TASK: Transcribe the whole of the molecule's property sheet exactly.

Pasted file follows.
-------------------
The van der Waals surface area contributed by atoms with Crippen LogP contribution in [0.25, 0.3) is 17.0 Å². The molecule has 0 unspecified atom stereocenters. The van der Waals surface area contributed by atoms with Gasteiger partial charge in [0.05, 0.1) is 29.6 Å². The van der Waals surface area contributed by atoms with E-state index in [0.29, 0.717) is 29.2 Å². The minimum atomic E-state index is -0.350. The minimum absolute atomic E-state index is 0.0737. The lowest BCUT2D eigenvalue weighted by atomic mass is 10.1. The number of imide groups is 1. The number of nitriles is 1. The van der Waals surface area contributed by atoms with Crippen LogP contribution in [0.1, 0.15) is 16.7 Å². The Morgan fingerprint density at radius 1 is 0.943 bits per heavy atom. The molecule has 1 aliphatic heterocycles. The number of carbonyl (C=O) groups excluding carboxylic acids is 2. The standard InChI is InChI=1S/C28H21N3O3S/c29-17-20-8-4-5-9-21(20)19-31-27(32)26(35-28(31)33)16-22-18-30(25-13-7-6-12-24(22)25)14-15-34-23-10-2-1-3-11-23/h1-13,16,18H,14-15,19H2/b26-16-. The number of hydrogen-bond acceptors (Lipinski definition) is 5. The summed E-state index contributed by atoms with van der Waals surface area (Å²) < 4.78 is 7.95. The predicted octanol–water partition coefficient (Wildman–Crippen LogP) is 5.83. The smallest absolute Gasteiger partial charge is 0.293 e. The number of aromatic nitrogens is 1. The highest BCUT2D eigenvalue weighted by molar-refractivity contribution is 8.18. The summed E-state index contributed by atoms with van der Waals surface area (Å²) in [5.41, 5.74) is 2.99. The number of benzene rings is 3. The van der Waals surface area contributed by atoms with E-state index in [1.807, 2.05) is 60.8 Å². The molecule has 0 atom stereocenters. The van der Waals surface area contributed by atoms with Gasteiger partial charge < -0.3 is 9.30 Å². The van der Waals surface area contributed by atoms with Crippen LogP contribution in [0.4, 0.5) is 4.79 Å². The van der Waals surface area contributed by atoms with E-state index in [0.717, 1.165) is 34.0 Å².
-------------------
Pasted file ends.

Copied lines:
The van der Waals surface area contributed by atoms with Crippen LogP contribution in [0.25, 0.3) is 17.0 Å². The molecule has 0 unspecified atom stereocenters. The van der Waals surface area contributed by atoms with Gasteiger partial charge in [0.05, 0.1) is 29.6 Å². The van der Waals surface area contributed by atoms with E-state index in [0.29, 0.717) is 29.2 Å². The minimum atomic E-state index is -0.350. The minimum absolute atomic E-state index is 0.0737. The lowest BCUT2D eigenvalue weighted by atomic mass is 10.1. The number of imide groups is 1. The number of nitriles is 1. The van der Waals surface area contributed by atoms with Crippen LogP contribution in [0.1, 0.15) is 16.7 Å². The Morgan fingerprint density at radius 1 is 0.943 bits per heavy atom. The molecule has 1 aliphatic heterocycles. The number of carbonyl (C=O) groups excluding carboxylic acids is 2. The standard InChI is InChI=1S/C28H21N3O3S/c29-17-20-8-4-5-9-21(20)19-31-27(32)26(35-28(31)33)16-22-18-30(25-13-7-6-12-24(22)25)14-15-34-23-10-2-1-3-11-23/h1-13,16,18H,14-15,19H2/b26-16-. The number of hydrogen-bond acceptors (Lipinski definition) is 5. The summed E-state index contributed by atoms with van der Waals surface area (Å²) < 4.78 is 7.95. The predicted octanol–water partition coefficient (Wildman–Crippen LogP) is 5.83. The smallest absolute Gasteiger partial charge is 0.293 e. The number of aromatic nitrogens is 1. The highest BCUT2D eigenvalue weighted by molar-refractivity contribution is 8.18. The summed E-state index contributed by atoms with van der Waals surface area (Å²) in [5.41, 5.74) is 2.99. The number of benzene rings is 3. The van der Waals surface area contributed by atoms with E-state index in [1.807, 2.05) is 60.8 Å². The molecule has 0 atom stereocenters. The van der Waals surface area contributed by atoms with Gasteiger partial charge < -0.3 is 9.30 Å². The van der Waals surface area contributed by atoms with Crippen LogP contribution in [0.4, 0.5) is 4.79 Å². The van der Waals surface area contributed by atoms with E-state index in [0.717, 1.165) is 34.0 Å².